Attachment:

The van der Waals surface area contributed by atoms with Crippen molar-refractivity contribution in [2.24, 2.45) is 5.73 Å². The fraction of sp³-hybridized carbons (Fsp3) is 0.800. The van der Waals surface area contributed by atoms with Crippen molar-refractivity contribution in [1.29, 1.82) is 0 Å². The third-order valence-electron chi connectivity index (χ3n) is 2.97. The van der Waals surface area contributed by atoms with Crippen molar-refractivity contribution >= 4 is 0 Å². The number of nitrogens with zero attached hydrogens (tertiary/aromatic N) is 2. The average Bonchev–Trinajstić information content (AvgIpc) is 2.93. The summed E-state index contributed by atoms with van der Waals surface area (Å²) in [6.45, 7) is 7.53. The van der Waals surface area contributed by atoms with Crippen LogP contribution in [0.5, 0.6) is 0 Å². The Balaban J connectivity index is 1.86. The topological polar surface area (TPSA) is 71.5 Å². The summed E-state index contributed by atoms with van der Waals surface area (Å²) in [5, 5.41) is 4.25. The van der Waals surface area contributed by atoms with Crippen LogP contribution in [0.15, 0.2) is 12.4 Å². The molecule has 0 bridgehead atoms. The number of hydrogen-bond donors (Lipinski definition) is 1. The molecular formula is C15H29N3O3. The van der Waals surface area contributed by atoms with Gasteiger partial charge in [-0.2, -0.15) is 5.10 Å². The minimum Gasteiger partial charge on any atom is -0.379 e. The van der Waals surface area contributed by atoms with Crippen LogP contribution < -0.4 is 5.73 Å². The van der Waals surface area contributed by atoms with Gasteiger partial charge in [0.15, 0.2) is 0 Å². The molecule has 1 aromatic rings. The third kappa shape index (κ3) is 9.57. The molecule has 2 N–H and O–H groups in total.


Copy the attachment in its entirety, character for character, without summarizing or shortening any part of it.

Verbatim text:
The van der Waals surface area contributed by atoms with Crippen molar-refractivity contribution in [2.24, 2.45) is 5.73 Å². The fraction of sp³-hybridized carbons (Fsp3) is 0.800. The van der Waals surface area contributed by atoms with Crippen molar-refractivity contribution in [1.29, 1.82) is 0 Å². The third-order valence-electron chi connectivity index (χ3n) is 2.97. The van der Waals surface area contributed by atoms with Crippen molar-refractivity contribution >= 4 is 0 Å². The number of nitrogens with zero attached hydrogens (tertiary/aromatic N) is 2. The average Bonchev–Trinajstić information content (AvgIpc) is 2.93. The summed E-state index contributed by atoms with van der Waals surface area (Å²) in [6.45, 7) is 7.53. The van der Waals surface area contributed by atoms with Crippen LogP contribution in [0.5, 0.6) is 0 Å². The Balaban J connectivity index is 1.86. The topological polar surface area (TPSA) is 71.5 Å². The summed E-state index contributed by atoms with van der Waals surface area (Å²) in [5, 5.41) is 4.25. The van der Waals surface area contributed by atoms with Crippen LogP contribution in [0.15, 0.2) is 12.4 Å². The molecule has 0 bridgehead atoms. The number of hydrogen-bond donors (Lipinski definition) is 1. The molecular formula is C15H29N3O3. The van der Waals surface area contributed by atoms with Gasteiger partial charge in [-0.2, -0.15) is 5.10 Å². The minimum Gasteiger partial charge on any atom is -0.379 e. The van der Waals surface area contributed by atoms with Crippen LogP contribution < -0.4 is 5.73 Å². The van der Waals surface area contributed by atoms with Gasteiger partial charge in [0.15, 0.2) is 0 Å². The molecule has 1 aromatic rings. The third kappa shape index (κ3) is 9.57. The molecule has 2 N–H and O–H groups in total.